Supporting LGBT Youth

Supporting LGBT Youth

How parents treat a child who identifies as LGBT will affect the rest of the child’s life. For parents who lack sufficient knowledge on the subject, it can be difficult to know how to support a LGBT child or adolescent.

When a youth comes out as LGBT, (lesbian, gay, bisexual or transgender), there are a diverse range of reactions families can have. Some may not be surprised, some may be pleased and proud, while others may be concerned, shocked, angry, or hateful toward their child. Some families disown members who are LGBT and refuse all communication with them. This range of reactions comes from a versatile country-wide mixture of cultures, religions and beliefs.

If your child is LGBT they are divergent from the social norm. They will face adversity. You may not understand why they are the way they are. It can be very frightening. However, if love for your child is the underlying force driving you, the right path for your family can be found with perseverance, communication and an open mind.

What does it mean to be LGBT?

LGBT encompasses a group of people who are homosexual, bisexual and gender non-conforming or transgender. Transgender is defined as a person who doesn’t feel that their physical body truly reflects their gender; they identify as the opposite gender.

Everyday more people decide to be honest with their families and come out as LGBT. After polling over 1,000 LGBT people, the Pew Research Center released data that concluded 92 % of America’s LGBT community believe society has become increasingly accepting over the last 10 years. However, this is not necessarily a good representation of how individual families react to the news of a member being LGBT. Research shows that 39 % of LGBT people, most who come out in their youth, have been rejected by family members and close friends because of their sexual orientation.

Being rejected by a family member, a friend or an entire family unit is one of the most emotionally devastating events that can happen in a person’s life. Family acceptance and support affects the quality of life, and mental well-being of LGBT youth.

LGBT youth are more vulnerable to mental health issues, since they typically struggle more with identity issues than heterosexual youth. Family rejection will increase mental health issues like depression, anxiety and suicidal tendencies. The Family Acceptance Project, a group that works to prevent mental health issues in LGBT youth, report that LGBT youth who experience rejection by their families are 8 times more likely to report having attempted suicide than LGBT youth who are not rejected.

When does someone know they are LGBT?

It is a myth that children are too young to truly understand their own sexual identity. Research shows that sexual orientation develops during infancy. Children as young as 2 can show signs of gender identification. Most children have their first crush by age 10. Children who are LGBT become aware of their sexual orientation early on, just as heterosexual children do. The difference is that LGBT children realize they are different than the majority of their peers. They find themselves attracted to the same sex, to both sexes, or they feel as if they were born the wrong gender. This can be confusing for a child. It may stir up feelings of guilt or shame. They might believe that something is “wrong” with them. It is critical that LGBT youth receive support and love from their families so that they can grow up with self-esteem, self-love, goals and a positive outlook on life.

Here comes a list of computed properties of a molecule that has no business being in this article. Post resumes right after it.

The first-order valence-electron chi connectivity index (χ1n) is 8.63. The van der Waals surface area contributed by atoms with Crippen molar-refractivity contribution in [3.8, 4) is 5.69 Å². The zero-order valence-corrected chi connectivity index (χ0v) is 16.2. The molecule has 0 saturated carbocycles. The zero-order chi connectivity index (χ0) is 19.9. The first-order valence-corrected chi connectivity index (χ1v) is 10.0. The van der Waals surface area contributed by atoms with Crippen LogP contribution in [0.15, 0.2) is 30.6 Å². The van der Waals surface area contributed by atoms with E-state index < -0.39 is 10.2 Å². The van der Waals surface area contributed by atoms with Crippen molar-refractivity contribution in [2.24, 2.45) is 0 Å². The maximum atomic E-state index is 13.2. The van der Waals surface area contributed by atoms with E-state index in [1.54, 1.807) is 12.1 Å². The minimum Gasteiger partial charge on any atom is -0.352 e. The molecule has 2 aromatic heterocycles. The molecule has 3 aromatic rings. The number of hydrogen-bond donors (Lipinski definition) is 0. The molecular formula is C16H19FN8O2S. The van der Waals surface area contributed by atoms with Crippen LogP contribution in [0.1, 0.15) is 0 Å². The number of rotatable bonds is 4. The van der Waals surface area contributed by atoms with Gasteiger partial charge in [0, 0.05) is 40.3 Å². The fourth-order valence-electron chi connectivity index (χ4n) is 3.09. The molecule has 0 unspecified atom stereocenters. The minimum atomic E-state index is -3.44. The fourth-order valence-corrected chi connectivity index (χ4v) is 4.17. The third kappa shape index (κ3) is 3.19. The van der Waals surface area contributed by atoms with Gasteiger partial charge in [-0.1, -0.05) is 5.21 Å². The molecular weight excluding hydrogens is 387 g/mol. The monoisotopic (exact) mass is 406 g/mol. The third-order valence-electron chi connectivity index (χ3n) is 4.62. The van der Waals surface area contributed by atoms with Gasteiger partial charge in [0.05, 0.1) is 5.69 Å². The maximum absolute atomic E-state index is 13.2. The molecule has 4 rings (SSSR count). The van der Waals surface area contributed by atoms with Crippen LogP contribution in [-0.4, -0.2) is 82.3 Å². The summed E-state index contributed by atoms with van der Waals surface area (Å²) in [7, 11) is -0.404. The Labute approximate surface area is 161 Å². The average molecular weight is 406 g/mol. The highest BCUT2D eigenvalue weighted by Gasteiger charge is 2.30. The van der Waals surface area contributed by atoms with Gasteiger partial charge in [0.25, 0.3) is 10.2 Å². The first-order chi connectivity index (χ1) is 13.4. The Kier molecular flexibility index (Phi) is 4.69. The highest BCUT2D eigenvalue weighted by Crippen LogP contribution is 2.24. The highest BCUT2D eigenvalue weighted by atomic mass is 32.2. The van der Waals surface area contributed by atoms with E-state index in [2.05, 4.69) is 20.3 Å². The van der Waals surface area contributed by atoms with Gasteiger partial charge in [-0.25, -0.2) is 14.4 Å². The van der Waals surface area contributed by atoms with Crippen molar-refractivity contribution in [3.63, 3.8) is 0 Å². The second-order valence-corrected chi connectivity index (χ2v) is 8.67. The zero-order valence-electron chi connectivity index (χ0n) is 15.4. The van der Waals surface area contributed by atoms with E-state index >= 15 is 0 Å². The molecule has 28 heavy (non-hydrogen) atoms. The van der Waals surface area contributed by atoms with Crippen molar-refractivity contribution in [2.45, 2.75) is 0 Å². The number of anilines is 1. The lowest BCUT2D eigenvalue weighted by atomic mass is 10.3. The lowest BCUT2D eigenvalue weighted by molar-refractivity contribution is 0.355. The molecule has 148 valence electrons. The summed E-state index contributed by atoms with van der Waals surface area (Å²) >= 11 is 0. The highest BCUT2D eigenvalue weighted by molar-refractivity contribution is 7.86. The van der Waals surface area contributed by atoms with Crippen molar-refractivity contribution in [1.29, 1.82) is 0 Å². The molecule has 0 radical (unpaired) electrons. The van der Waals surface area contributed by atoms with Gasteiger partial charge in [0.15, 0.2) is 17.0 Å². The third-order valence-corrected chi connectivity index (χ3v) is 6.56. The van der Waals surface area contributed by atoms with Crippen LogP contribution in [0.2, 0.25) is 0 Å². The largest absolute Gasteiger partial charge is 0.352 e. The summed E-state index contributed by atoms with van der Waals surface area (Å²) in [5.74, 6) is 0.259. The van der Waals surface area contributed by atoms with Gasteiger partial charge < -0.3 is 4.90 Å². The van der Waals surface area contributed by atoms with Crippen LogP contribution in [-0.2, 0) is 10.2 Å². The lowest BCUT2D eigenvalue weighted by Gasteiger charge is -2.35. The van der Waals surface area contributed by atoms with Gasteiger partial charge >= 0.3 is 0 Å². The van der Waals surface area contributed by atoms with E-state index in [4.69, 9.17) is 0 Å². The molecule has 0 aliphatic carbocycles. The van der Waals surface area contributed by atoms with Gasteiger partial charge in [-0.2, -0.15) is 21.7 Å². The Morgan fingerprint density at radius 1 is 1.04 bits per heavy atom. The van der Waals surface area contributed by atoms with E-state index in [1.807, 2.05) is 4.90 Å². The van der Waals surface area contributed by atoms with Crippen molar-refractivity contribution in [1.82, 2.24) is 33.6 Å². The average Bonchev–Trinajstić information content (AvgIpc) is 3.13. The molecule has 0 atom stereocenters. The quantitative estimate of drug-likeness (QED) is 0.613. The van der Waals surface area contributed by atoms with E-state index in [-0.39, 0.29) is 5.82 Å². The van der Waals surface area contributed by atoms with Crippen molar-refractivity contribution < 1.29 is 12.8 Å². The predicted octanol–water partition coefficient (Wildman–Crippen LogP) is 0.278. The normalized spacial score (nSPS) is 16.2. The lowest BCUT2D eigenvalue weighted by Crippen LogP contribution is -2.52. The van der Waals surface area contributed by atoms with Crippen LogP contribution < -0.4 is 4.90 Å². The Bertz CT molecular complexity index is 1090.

How to support LGBT Youth:

  • Encourage them to learn and explore their identity
  • Don’t say negative things about their identity or they may feel rejected
  • Keep an open mind about LGBT lifestyle and culture
  • Connect them with positive LGBT adult role models
  • Attend counseling or therapy as a family
  • Seek out and join LGBT youth groups
  • Attend LGBT events
  • Stand up for them if they are being unfairly treated because they’re LGBT
  • Communicate to family, friends and neighbors that your child deserves respect and equality
  • Communicate openly and honestly with your child
  • Express that you love them and are proud of them

Resources:

This will be an ongoing learning experience for your family. Always seek current and accurate information about being LGBT. Below is a list of resources that can benefit you, your family and your child:

The Family Acceptance Project is an initiative that works to support and educate LGBT youth and families, as well as prevent mental health risks. There are many informative publications and resources on their website.

The National LBGT Health Education Center seeks to optimize health care for LGBT people. It provides educational programs and consultations for LGBT people and their families.

PFLAG is an international organization that works to create proud, safe communities for LGBT people. They have a chapter in Pensacola/Emerald Coast.

The Transgender Alliance is a support group in Pensacola, FL for transgender youth and their families. They host free meetings every month at the Ever’man Education Center.

Contact us at Family & Child Development if you have any questions or would like to speak to a therapist who has experience with LGBT youth and family counseling.